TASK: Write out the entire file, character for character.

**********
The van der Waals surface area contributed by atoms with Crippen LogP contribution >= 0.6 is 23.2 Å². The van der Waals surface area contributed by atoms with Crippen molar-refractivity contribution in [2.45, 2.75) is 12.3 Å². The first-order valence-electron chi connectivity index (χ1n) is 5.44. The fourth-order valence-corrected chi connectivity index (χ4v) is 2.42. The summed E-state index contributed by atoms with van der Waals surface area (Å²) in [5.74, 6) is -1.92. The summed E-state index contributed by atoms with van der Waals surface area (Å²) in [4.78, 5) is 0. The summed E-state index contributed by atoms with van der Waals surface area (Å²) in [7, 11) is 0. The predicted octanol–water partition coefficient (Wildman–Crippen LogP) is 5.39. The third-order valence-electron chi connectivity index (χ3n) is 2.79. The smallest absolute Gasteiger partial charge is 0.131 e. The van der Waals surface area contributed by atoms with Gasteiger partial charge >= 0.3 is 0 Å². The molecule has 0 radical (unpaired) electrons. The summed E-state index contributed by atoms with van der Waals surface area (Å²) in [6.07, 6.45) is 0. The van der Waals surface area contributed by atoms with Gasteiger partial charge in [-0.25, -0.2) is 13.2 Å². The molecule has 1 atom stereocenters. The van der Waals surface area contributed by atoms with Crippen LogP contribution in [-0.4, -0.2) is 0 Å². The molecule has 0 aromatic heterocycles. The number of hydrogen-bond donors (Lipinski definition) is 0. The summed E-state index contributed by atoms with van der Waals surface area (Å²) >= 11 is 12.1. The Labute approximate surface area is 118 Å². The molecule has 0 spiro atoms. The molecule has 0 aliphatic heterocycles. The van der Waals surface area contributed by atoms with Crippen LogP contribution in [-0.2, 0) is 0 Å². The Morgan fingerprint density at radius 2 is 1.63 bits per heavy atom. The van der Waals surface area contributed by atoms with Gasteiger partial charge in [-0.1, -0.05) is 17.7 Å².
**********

The van der Waals surface area contributed by atoms with Crippen LogP contribution >= 0.6 is 23.2 Å². The van der Waals surface area contributed by atoms with Crippen molar-refractivity contribution in [2.45, 2.75) is 12.3 Å². The first-order valence-electron chi connectivity index (χ1n) is 5.44. The fourth-order valence-corrected chi connectivity index (χ4v) is 2.42. The summed E-state index contributed by atoms with van der Waals surface area (Å²) in [5.74, 6) is -1.92. The summed E-state index contributed by atoms with van der Waals surface area (Å²) in [4.78, 5) is 0. The summed E-state index contributed by atoms with van der Waals surface area (Å²) in [7, 11) is 0. The predicted octanol–water partition coefficient (Wildman–Crippen LogP) is 5.39. The third-order valence-electron chi connectivity index (χ3n) is 2.79. The smallest absolute Gasteiger partial charge is 0.131 e. The van der Waals surface area contributed by atoms with Gasteiger partial charge >= 0.3 is 0 Å². The molecule has 0 radical (unpaired) electrons. The summed E-state index contributed by atoms with van der Waals surface area (Å²) in [6.07, 6.45) is 0. The van der Waals surface area contributed by atoms with Gasteiger partial charge in [-0.25, -0.2) is 13.2 Å². The molecule has 1 atom stereocenters. The van der Waals surface area contributed by atoms with Crippen LogP contribution in [-0.4, -0.2) is 0 Å². The molecule has 0 aromatic heterocycles. The number of hydrogen-bond donors (Lipinski definition) is 0. The summed E-state index contributed by atoms with van der Waals surface area (Å²) >= 11 is 12.1. The Labute approximate surface area is 118 Å². The molecule has 0 spiro atoms. The molecule has 0 aliphatic heterocycles. The van der Waals surface area contributed by atoms with Crippen LogP contribution in [-0.2, 0) is 0 Å². The Morgan fingerprint density at radius 2 is 1.63 bits per heavy atom. The van der Waals surface area contributed by atoms with Gasteiger partial charge in [-0.1, -0.05) is 17.7 Å².